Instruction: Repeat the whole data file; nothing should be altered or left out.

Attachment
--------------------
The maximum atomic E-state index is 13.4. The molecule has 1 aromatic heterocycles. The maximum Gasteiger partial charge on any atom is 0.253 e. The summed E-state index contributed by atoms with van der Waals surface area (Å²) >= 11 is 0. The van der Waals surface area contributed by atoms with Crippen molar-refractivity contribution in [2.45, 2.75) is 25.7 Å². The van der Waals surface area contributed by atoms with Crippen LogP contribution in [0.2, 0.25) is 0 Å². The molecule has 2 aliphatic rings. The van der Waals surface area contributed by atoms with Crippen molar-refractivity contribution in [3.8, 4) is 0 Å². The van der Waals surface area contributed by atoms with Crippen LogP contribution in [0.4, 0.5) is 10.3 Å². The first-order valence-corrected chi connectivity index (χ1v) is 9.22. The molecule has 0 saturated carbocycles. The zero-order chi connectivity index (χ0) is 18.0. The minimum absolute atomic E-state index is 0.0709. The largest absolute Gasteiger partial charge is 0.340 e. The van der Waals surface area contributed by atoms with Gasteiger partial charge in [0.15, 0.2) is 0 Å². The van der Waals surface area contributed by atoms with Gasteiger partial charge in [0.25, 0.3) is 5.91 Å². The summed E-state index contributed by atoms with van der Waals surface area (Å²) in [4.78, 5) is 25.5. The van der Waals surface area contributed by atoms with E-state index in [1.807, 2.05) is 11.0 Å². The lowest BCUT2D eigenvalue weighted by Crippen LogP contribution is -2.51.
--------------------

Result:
The maximum atomic E-state index is 13.4. The molecule has 1 aromatic heterocycles. The maximum Gasteiger partial charge on any atom is 0.253 e. The summed E-state index contributed by atoms with van der Waals surface area (Å²) >= 11 is 0. The van der Waals surface area contributed by atoms with Crippen molar-refractivity contribution in [2.45, 2.75) is 25.7 Å². The van der Waals surface area contributed by atoms with Crippen LogP contribution in [0.2, 0.25) is 0 Å². The molecule has 2 aliphatic rings. The van der Waals surface area contributed by atoms with Crippen molar-refractivity contribution in [3.8, 4) is 0 Å². The van der Waals surface area contributed by atoms with Crippen LogP contribution in [0.4, 0.5) is 10.3 Å². The first-order valence-corrected chi connectivity index (χ1v) is 9.22. The molecule has 0 saturated carbocycles. The zero-order chi connectivity index (χ0) is 18.0. The minimum absolute atomic E-state index is 0.0709. The largest absolute Gasteiger partial charge is 0.340 e. The van der Waals surface area contributed by atoms with Gasteiger partial charge in [0.15, 0.2) is 0 Å². The van der Waals surface area contributed by atoms with Gasteiger partial charge in [0.25, 0.3) is 5.91 Å². The summed E-state index contributed by atoms with van der Waals surface area (Å²) in [4.78, 5) is 25.5. The van der Waals surface area contributed by atoms with E-state index in [1.807, 2.05) is 11.0 Å². The lowest BCUT2D eigenvalue weighted by Crippen LogP contribution is -2.51.